October 9, 2015—Runner’s high is a sense of well-being many of us know well. What we have repeatedly told ourselves is that the “high” feeling is associated with endorphins, which our body produces during long periods of exercise. But according to a new study, this account of events may not tell the whole story after all.
Superficially speaking, the endorphins theory is a convincing tale. But what researchers from the Central Institute of Mental Health of the University of Heidelberg have found by putting the 1980’s theory to test is that endocannabinoids may actually play a major role in making you feel “high” after a long run.
According to the study, running, “increases endocannabinoids and reduces both anxiety and sensation of pain,” impacting a range of physiological processes in our bodies. Like cannabis, the body’s self-produced endocannabinoids may be associated with the “high” feeling you experience after long periods of exercise.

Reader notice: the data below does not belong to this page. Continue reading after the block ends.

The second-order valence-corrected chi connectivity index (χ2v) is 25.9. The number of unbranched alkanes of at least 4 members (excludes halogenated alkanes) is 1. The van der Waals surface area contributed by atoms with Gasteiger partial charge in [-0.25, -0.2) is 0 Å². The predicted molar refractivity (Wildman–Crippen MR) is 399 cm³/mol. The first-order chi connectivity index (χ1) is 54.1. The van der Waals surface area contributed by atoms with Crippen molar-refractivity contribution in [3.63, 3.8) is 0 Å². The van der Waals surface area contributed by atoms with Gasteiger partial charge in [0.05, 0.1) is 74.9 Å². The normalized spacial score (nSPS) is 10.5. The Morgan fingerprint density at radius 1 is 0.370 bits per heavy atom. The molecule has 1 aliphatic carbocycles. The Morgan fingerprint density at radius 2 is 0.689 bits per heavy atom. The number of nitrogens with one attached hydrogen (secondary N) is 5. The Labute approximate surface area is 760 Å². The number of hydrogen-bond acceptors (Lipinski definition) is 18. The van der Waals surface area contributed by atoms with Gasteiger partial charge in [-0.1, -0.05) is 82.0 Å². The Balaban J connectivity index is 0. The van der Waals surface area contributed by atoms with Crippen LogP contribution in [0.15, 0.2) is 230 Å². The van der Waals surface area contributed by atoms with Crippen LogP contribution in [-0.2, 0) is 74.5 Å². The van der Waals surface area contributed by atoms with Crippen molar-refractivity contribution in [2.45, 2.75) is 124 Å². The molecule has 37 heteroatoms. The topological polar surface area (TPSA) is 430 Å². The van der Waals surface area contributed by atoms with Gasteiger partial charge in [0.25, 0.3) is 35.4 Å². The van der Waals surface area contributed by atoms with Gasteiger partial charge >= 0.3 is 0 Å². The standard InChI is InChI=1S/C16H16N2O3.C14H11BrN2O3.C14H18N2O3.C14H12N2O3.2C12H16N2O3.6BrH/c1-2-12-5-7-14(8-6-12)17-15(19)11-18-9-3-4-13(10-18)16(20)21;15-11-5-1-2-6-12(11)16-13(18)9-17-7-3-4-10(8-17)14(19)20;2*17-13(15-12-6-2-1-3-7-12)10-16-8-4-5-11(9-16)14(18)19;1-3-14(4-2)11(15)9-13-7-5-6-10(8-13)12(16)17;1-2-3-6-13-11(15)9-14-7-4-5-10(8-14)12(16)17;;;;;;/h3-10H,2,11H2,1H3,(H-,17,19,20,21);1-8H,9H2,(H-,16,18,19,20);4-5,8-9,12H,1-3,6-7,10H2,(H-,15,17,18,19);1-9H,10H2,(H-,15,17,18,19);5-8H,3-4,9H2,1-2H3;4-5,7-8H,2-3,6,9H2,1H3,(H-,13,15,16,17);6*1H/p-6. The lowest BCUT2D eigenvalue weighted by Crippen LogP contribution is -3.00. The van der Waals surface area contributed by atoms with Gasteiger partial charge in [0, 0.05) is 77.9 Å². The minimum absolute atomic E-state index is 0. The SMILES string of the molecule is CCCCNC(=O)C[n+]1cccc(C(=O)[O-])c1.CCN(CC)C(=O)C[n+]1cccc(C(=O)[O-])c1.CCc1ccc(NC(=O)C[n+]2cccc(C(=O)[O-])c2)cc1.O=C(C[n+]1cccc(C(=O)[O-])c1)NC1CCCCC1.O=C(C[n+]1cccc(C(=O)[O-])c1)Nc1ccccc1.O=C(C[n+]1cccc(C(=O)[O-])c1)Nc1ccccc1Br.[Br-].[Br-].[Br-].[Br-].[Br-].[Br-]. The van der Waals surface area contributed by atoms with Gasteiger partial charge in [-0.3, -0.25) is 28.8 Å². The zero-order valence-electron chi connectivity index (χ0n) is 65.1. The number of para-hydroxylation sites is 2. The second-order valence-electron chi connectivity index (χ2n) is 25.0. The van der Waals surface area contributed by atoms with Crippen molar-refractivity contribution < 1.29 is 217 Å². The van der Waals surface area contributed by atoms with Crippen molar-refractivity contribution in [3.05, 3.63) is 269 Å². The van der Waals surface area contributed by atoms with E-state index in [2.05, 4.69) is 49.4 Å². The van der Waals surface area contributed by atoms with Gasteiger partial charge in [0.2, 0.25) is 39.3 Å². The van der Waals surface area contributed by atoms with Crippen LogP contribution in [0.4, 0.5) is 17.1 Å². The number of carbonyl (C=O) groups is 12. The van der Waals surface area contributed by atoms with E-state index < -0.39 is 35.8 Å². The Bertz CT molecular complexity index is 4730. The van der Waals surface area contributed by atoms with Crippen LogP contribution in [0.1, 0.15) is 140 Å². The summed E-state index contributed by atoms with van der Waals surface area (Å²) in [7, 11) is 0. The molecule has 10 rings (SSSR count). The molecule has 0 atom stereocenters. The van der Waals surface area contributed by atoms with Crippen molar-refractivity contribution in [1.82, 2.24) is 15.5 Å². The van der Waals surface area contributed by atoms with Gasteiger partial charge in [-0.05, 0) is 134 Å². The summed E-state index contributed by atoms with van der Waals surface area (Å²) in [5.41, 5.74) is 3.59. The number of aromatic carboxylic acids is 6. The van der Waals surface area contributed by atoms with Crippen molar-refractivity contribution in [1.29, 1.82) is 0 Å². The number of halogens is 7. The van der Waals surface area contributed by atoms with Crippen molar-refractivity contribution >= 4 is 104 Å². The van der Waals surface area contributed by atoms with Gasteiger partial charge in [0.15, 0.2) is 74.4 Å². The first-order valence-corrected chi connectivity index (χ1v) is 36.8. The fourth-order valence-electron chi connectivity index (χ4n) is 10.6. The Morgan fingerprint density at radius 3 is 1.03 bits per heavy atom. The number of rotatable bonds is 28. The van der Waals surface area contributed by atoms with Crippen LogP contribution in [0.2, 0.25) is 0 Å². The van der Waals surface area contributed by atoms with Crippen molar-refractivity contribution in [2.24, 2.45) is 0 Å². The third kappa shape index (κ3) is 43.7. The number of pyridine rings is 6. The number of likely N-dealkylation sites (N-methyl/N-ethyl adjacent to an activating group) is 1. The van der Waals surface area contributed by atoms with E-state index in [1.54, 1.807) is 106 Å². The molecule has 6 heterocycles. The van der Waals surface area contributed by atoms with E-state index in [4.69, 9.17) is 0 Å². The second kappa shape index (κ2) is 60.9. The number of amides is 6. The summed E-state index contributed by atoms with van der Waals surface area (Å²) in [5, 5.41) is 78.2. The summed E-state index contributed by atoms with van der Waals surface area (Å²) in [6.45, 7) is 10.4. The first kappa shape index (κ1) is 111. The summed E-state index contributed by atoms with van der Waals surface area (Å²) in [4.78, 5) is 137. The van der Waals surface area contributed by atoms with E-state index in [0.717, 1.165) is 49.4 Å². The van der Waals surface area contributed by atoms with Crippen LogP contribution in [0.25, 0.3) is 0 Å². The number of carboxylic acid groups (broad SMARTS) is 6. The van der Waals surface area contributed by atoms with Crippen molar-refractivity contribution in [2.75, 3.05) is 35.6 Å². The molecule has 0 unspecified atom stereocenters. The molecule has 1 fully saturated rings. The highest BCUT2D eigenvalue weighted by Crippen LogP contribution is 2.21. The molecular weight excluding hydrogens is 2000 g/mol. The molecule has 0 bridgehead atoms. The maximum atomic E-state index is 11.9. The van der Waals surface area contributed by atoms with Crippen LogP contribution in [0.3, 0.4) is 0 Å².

From the Washington Post:
“Researchers from the Central Institute of Mental Health of the University of Heidelberg took mice and gave them running wheels. They found that after the runs, the mice were less anxious and tolerated pain better.
Then they used drugs to block the animals’ endocannabinoid system. The results were striking. The animals were as anxious after running as before running and more sensitive to pain.”
This is the first time a team of researchers links runner’s high to the cannabinoid receptors.
Only mice were used in this study. Researchers are still unsure of how the same exercise would play out in humans. If proven correct, however, runners might want to reconsider the endorphin mantra.
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